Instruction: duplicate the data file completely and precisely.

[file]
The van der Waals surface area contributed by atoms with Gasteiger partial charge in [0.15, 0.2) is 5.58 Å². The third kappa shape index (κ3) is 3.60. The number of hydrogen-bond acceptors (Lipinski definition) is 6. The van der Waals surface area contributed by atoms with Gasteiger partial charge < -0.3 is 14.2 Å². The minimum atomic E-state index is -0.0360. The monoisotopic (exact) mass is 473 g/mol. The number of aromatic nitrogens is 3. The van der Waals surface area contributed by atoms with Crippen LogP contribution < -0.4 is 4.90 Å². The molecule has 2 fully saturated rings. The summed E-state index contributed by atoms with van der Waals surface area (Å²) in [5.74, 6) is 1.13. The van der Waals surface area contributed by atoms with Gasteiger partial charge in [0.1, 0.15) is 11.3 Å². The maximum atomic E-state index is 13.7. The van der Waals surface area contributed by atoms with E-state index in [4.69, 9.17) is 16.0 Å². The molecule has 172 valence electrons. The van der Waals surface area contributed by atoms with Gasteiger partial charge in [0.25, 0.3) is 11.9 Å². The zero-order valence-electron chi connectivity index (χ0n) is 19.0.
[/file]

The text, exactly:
The van der Waals surface area contributed by atoms with Gasteiger partial charge in [0.15, 0.2) is 5.58 Å². The third kappa shape index (κ3) is 3.60. The number of hydrogen-bond acceptors (Lipinski definition) is 6. The van der Waals surface area contributed by atoms with Gasteiger partial charge < -0.3 is 14.2 Å². The minimum atomic E-state index is -0.0360. The monoisotopic (exact) mass is 473 g/mol. The number of aromatic nitrogens is 3. The van der Waals surface area contributed by atoms with Crippen LogP contribution < -0.4 is 4.90 Å². The molecule has 2 fully saturated rings. The summed E-state index contributed by atoms with van der Waals surface area (Å²) in [5.74, 6) is 1.13. The van der Waals surface area contributed by atoms with Gasteiger partial charge in [0.1, 0.15) is 11.3 Å². The maximum atomic E-state index is 13.7. The van der Waals surface area contributed by atoms with E-state index in [4.69, 9.17) is 16.0 Å². The molecule has 172 valence electrons. The van der Waals surface area contributed by atoms with Gasteiger partial charge in [0.25, 0.3) is 11.9 Å². The zero-order valence-electron chi connectivity index (χ0n) is 19.0.